(b) As far as the Danzig population is concerned, while, before the present crisis, the proportion of those who wanted the maintenance of the existing status could be estimated at 60 per cent, it is said at present to have risen to at least 80 per cent. Opposition is said to be especially strong among the Catholics, many of whom are of Polish origin but have lost consciousness of the fact, and form 40 per cent of the population.

Everybody however is agreed in recognising that the feelings of the Danzig population are of no importance. It appears to be terrorized and is lavish with cries of "Heil Hitler!"

(c) It is the Party, and, within the Party, the Gestapo, to whom all power belongs. But the Party simply means Berlin, and in practice, Gauleiter Forster, who is depicted as a kind of "butcher's assistant, and a jovial fellow," who has belonged to the Party since his early youth and has, apparently, the right of audience with Herr Hitler, who likes him; but he is, of course, merely the Chancellor's instrument.

(d) Between the two is the Senate, which is flattered at figuring as a Government and at bottom more or less shares the feelings of the population, but is, of course, obliged to speak and act as the Party decides.

But the Senate is only a façade.

In observing the state of things at present prevailing in Danzig, one cannot help making a comparison with the internal situation in Austria during the months which preceded the Anschluss; a population without enthusiasm, sometimes secretly hostile, but passive; a Government which certainly would like to maintain the status quo, but is without real power; finally, the Party, an active minority, in fact the only active element.

(4) The comparison which one is led to make between Danzig and Austria is justified not only by the internal situation in the Free City, but also by the methods which German policy seems for the moment disposed to employ there.

In order to attain her ends, Germany has hitherto had recourse to two systems: sometimes surprise, a sudden attack; sometimes slow preparation, patient waiting for favourable circumstances. The Reich tried the first method in Austria at the time of the assassination of Dollfuss; but it had to give way before Italy. It then sent Herr von Papen to Vienna and waited until the Western Powers' common front had dissolved. The success which attended the first method in Czechoslovakia undoubtedly for a time led the rulers in Berlin to desire to act in a similar way in Danzig. But resistance inside the City, and the resolute attitude of France and Great Britain, seem to have convinced them that, once again, they must have recourse to the second.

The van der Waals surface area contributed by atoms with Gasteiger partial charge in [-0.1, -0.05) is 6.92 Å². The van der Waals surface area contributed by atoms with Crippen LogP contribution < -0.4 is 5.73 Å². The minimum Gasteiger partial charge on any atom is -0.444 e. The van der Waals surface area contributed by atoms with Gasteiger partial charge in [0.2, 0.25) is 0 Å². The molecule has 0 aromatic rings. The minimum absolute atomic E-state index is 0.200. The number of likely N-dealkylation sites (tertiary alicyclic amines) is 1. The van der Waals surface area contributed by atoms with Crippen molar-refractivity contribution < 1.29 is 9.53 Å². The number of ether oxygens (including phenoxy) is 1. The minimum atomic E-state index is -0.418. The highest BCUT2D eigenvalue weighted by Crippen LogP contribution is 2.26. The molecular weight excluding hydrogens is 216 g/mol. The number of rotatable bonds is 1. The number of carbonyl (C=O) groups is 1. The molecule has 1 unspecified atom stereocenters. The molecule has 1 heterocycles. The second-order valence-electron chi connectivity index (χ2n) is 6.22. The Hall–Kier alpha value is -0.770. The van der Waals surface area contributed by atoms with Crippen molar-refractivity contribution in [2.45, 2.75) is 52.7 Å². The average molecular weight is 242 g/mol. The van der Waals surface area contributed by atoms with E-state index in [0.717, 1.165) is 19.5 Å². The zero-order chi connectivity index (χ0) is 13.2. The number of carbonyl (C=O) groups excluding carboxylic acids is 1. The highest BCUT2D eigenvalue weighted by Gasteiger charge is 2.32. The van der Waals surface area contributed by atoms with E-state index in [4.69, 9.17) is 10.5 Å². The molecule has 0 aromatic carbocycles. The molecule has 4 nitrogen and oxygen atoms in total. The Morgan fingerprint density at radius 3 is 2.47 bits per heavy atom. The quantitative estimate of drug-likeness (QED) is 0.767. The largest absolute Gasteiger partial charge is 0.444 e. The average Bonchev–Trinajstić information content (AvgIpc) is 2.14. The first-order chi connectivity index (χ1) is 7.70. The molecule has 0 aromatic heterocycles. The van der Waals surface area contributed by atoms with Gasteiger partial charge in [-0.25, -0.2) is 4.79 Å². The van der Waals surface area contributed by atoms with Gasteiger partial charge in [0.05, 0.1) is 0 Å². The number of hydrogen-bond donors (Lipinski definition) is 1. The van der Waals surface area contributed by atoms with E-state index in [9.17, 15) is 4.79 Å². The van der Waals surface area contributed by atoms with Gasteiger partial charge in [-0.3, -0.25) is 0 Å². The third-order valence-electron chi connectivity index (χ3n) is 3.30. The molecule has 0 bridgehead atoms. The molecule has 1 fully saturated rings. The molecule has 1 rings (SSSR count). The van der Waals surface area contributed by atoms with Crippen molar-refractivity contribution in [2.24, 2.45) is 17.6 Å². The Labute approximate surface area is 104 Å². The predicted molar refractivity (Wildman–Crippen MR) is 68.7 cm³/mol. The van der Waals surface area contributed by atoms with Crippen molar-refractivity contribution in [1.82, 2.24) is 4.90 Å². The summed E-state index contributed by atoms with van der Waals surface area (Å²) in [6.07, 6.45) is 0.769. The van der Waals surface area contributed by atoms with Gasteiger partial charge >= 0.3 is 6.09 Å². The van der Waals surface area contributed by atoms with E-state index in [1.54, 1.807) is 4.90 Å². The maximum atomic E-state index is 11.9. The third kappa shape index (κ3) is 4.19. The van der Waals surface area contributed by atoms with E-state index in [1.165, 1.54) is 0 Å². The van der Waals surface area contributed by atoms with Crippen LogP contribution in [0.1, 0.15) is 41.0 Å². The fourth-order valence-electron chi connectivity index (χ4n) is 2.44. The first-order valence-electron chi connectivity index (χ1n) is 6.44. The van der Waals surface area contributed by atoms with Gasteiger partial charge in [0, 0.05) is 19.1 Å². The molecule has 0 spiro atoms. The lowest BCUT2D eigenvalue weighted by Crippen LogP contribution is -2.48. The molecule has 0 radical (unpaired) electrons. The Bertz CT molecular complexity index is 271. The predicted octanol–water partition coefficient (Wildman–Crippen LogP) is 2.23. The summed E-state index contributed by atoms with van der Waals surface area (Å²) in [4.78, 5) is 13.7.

There are many indications that they are already anxious to allay our watchfulness. The démarche undertaken by Gauleiter Forster's principal colleague, Herr Zarske, Parliamentary Press Chief and editor of the Vorposten, as well as the proposals to the same effect put to High Commissioner Burckhardt by the Gauleiter of East Prussia, Herr Koch, although he is Herr Forster's sworn enemy, seem significant in this respect. Herr Zarske insistently repeats that "Danzig is really not worth a war." At the same time, Herr Zarske is anxious to a degree that is quite remarkable, to brush aside the memory of the Czechoslovak precedent. He has admitted that "this expedition was a mistake," and even added that "in Berlin they do not know how to get out of it and would be very glad to find a solution...."

No doubt, the progressive movement in this direction, which everybody agrees is clearly taking place in Danzig, is as yet only in its initial stage. Obviously many considerations or fortuitous incidents may change its course, particularly if Herr Hitler, who for the moment seems to want to trade on his credit in order to make the Danzigers wait for the fulfilment of his promises, should be led to think that this might be regarded as a sign of retreat.

In any case, there is one fact about which foreign observers in Danzig are unanimous. It is that it is proper not to attach too much importance to the daily vicissitudes in the little provincial world of the Free City. They may indeed, these observers recognize, possess their value as pointers and serve as a barometer; but the final issue lies, and will continue to lie, between Berlin and Warsaw, and between Berlin, London and Paris.